Alice Stone Blackwell, editor of the Woman's Journal, published this biography of her mother, Lucy Stone, in 1930, a decade after the ratification of the Nineteenth Amendment. Reprinted now for the first time, Lucy Stone: Pioneer of Woman's Rights is a fascinating, plainspoken document of an important era in women's history.
Lucy Stone's biography is all the more impressive because she has been largely left out of the history of women's suffrage. Her leadership came in a form that was not grandstanding or shocking but personal and mentoring. Her daughter's book provides a vivid, unsentimental portrait of growing up female in rural Massachusetts in the nineteenth century, of earning a college degree, and of beginning a lifelong advocacy for basic civil rights for all Americans.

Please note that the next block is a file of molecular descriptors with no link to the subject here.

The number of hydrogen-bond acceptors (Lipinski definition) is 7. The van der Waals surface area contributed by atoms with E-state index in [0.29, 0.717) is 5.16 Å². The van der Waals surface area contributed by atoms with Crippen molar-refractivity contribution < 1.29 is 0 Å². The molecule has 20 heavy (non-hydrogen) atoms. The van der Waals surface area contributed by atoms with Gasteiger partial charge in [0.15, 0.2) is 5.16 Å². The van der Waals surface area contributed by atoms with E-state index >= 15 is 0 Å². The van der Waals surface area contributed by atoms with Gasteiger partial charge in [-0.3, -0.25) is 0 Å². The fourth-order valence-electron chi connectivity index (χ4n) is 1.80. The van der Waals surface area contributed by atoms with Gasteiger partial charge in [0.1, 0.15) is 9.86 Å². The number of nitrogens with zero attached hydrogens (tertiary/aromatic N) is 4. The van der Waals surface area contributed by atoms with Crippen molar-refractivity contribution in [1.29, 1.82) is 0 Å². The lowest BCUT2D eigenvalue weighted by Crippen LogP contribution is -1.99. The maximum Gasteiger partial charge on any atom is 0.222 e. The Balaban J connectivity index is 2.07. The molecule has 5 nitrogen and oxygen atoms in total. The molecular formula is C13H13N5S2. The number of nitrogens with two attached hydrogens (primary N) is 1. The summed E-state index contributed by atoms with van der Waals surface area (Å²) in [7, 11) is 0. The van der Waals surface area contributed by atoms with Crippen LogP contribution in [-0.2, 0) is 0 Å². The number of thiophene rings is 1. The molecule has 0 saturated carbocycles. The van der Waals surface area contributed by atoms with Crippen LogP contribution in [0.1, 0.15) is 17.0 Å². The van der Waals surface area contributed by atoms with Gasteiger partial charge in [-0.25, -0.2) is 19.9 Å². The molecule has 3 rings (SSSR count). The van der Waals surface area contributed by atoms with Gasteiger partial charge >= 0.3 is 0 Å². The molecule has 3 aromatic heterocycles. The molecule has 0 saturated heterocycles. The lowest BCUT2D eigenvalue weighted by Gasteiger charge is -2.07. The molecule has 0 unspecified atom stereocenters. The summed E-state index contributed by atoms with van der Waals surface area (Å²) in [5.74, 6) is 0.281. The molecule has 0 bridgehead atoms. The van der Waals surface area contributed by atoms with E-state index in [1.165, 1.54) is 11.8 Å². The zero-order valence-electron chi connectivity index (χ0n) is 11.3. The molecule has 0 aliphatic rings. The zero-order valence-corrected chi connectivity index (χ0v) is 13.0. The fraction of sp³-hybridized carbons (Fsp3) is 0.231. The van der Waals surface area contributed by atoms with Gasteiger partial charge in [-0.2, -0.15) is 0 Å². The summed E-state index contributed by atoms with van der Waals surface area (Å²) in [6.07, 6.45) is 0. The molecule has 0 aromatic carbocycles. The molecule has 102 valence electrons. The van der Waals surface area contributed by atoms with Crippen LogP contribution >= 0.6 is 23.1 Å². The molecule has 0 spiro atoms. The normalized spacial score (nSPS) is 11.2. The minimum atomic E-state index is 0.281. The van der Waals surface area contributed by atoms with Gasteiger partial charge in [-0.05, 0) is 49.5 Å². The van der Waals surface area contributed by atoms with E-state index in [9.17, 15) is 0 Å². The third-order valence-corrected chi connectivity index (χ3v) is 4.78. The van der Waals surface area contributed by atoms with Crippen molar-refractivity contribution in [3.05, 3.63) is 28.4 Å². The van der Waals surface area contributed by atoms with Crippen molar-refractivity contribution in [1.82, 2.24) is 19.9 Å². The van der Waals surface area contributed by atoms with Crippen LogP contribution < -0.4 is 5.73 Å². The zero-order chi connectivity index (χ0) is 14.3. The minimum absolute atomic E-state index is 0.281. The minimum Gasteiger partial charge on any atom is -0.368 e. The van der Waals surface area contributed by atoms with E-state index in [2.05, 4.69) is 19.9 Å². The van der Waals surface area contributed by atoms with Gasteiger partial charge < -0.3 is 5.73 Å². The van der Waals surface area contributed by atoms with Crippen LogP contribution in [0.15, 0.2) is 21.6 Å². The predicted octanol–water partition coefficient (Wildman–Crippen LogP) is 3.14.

Often facing hostile audiences, Stone lectured all over the country, and she led the call for the first national woman's rights convention, which took place in Worcester, Massachusetts, in 1850. She brought other leaders&emdash; for example, Susan B. Anthony and Julia Ward Howe—to the cause, and she attended antislavery conferences with Frederick Douglass. The reissue of her biography can kindle a vital discussion of how Stone's activism influenced abolitionist and feminist reform ideology. Her story should be especially remarkable to students, who may find her struggles with keeping her own name after marriage hard to imagine, but her successes as a female public figure and political speaker worth emulating.
Randolph Hollingsworth, associate professor of history and women's studies at Lexington Community College, is currently a Commonwealth Humanities Postdoctoral Scholar at the University of Kentucky.